Wednesday, August 15, 2018

6 Things To Think About While Discussing Requirements With A Decisionmaker (Part 4)

"Hic sunt dracones!"
How can I use the limited amount of time my decisionmakers have to discuss their intelligence requirements to get the maximum return on that investment?  Earlier this summer, I began a series on this precise theme.

I have already written about how to prepare for an intelligence requirements meeting and about how to deal with a virtual intelligence requirements environment.  Last week, I did the first three things to think about when having a requirements meeting with a DM:
1.  Does the DM really want intelligence?2.  What kind of intelligence is the DM looking for?3. What are the DM's assumptions?
Today, I am writing part four of a six part series discussing what intel professionals need to think about when they are actually in the meeting, talking to a decisionmaker about his or her requirements.

4.  What does the DM mean when he/she/they say "x"?

"I'm worried about Europe.  What moves are our competitors likely to make next?"  This is a perfectly reasonable request from a decisionmaker.  In fact, if you are in a competitive intelligence position for a larger corporation, you have likely heard something close to it.  

While reasonable, it is the kind of requirements statement that is filled with dragons for the unwary.  Not the least of these dragons is definitional.   When the DM said "competitors" did he or she mean competitors that reside in Europe or competitors that sell in Europe or both?  And what did he or she mean by "Europe"?  Continental Europe, the EU, western Europe, something else?

Listening carefully for these common words that are actually being used in very specific ways or are, in a particular organization, technical terms is a critical aspect of a successful requirements meeting.  If the intelligence professional has a long history with a particular decisionmaker then these terms of art may be common knowledge.  Even in this case, however, it is worth confirming with the DM that everyone shares this understanding of these kinds of words.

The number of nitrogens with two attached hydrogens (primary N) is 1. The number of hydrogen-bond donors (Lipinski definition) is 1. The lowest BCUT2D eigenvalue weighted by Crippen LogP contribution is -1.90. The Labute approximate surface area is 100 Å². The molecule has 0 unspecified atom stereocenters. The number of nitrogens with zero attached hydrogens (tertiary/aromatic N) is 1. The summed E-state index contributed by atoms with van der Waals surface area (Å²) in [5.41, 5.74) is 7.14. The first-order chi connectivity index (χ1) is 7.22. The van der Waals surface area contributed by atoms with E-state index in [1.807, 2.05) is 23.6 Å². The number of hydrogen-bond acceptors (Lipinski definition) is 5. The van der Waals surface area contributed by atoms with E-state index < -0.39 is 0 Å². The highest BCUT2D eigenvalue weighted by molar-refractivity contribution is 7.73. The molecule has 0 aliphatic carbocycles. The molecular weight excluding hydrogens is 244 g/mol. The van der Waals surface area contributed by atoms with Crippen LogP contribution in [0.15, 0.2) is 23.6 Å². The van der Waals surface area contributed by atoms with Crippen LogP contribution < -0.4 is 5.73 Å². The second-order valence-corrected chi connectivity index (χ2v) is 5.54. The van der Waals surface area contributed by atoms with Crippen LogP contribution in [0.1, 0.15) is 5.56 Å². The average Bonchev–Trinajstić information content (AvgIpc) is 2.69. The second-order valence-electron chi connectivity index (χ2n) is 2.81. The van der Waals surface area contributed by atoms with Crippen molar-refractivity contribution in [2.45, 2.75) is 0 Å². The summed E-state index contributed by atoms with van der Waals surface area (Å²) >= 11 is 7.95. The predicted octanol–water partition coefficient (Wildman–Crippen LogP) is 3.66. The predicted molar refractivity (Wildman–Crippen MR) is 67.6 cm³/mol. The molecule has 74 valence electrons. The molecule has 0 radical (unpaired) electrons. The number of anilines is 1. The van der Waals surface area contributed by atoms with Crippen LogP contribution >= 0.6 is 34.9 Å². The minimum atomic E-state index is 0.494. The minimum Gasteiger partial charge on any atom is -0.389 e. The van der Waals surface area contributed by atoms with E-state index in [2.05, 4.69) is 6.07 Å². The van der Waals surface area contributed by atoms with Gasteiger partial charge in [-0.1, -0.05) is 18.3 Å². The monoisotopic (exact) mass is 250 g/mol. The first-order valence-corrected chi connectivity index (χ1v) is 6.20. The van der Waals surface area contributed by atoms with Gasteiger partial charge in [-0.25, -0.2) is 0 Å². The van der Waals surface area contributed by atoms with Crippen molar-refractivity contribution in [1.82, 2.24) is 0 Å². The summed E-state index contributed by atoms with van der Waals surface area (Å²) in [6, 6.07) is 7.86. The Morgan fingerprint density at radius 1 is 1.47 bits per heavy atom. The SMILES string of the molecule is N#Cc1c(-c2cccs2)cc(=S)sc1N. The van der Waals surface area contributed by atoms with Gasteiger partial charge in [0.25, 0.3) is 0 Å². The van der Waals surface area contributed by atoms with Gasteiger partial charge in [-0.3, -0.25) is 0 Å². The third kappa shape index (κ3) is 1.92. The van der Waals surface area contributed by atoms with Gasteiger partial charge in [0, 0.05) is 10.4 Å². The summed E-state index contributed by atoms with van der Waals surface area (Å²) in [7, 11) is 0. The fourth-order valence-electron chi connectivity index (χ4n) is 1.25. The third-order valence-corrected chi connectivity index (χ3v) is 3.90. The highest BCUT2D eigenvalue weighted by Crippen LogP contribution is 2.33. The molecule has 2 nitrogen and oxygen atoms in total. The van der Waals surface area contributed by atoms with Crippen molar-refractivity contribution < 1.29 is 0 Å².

That is why I consider it best practice to memorialize the requirement in writing after the meeting and to include (usually by way of footnote) any terms defined in the meeting.  In addition, if certain terms weren't defined in the meeting but the intel professional feels the need to define them afterwards, I think it makes sense for the intel professional to make their best guess at what the DM meant but then draw specific attention to the intel professional's tentative definition of the term in question and to seek confirmation of that definition with the DM.  

This may sound like a convoluted process, but, as I tell my students, not getting the requirement right is like building a house on the wrong piece of property.  It doesn't matter how beautiful or elegant it is, if you build it on the wrong piece of property you will still have to tear it down and start all over again.  The same holds true for a misunderstood intelligence requirement.  Get the requirement wrong and it doesn't matter how good your answer is - you answered the wrong question!

Next:  #5 What constraints are the DMs willing to put on the requirement?

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